If this is the kind of problem we have with drivers being sleep deprived, then I can only imagine the potential dangers for people who are working in potentially dangerous jobs (such as operating machinery; pilots; train and bus drivers etc.) who may be putting others at risk by not being fully alert.

On a personal level, I have found that the correlations between the amount and quality of my sleep, and my performance are huge. Since sleeping better I have lost weight; am more effective at work; can work out longer and better without injury or pain; and am generally a much nicer person to be around. So I thought I would share my own sleep routine with you in the hopes that those of you who, like me, find themselves on the internet on nights they can’t sleep, can find a proactive and positive solution, rather than scrolling through more LOLcats GIFs 😉 Of course, we’re not all perfect, so sometimes I don’t manage to complete the full routine, or I don’t do it early enough or sometimes I just don’t do it at all, so don’t beat yourself up if it’s hard to get into the habit every night. However- it takes 21 days to change a habit so you could find yourself onto a good thing by February!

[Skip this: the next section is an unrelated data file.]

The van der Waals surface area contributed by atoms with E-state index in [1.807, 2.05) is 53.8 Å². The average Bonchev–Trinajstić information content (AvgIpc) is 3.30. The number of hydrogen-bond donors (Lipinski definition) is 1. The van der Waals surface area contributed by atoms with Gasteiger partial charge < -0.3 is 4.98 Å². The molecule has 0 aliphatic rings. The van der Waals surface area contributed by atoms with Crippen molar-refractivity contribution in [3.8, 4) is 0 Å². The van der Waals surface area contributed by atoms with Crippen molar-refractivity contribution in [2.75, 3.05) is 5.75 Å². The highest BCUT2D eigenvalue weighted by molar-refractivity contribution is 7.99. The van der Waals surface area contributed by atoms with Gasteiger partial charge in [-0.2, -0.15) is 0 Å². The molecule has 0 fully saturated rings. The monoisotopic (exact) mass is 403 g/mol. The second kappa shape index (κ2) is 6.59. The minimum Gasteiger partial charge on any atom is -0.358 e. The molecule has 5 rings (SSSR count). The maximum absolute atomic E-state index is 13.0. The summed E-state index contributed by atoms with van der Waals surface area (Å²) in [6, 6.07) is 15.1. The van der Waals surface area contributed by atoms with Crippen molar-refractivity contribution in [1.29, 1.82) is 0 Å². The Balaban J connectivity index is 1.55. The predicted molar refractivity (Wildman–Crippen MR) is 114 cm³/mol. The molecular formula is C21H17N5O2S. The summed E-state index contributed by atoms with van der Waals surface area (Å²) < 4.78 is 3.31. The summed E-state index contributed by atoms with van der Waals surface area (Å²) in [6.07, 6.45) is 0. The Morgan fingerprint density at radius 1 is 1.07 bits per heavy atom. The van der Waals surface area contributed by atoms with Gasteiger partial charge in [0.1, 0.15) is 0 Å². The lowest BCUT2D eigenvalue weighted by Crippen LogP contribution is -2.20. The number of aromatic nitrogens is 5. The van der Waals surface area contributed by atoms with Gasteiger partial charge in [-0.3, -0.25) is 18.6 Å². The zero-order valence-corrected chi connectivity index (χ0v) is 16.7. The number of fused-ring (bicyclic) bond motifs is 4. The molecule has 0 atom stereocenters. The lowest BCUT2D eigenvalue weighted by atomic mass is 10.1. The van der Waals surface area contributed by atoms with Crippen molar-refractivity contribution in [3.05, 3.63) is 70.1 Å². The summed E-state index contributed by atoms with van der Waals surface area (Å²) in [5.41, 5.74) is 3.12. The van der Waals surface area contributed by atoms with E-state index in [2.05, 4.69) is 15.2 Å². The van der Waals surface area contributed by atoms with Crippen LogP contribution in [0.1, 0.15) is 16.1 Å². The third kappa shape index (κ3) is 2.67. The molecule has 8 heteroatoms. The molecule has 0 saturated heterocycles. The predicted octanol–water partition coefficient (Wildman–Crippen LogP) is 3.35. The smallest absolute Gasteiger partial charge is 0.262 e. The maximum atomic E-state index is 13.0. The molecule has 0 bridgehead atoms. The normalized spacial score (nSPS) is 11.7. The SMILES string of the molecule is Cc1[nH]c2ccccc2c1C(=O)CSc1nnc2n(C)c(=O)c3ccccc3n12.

My Sleep Routine:

During the Day: Cut Caffeine; Have a Smaller Dinner; Keep Active

Try having a smaller or earlier dinner if you find yourself being kept awake or having poor sleep due to digestion. I also don’t drink any caffeine at all, but if you feel you must, try to cut it out after lunch time. I also find I sleep much better when I have been active during the day- particularly when I have been outside. You know that feeling when you spend the day at the beach and you coma on your bed at dusk? There’s a reason for that! Get into a groove with nature by spending some time outside during the day time, and naturally winding things down as the sun goes to bed too!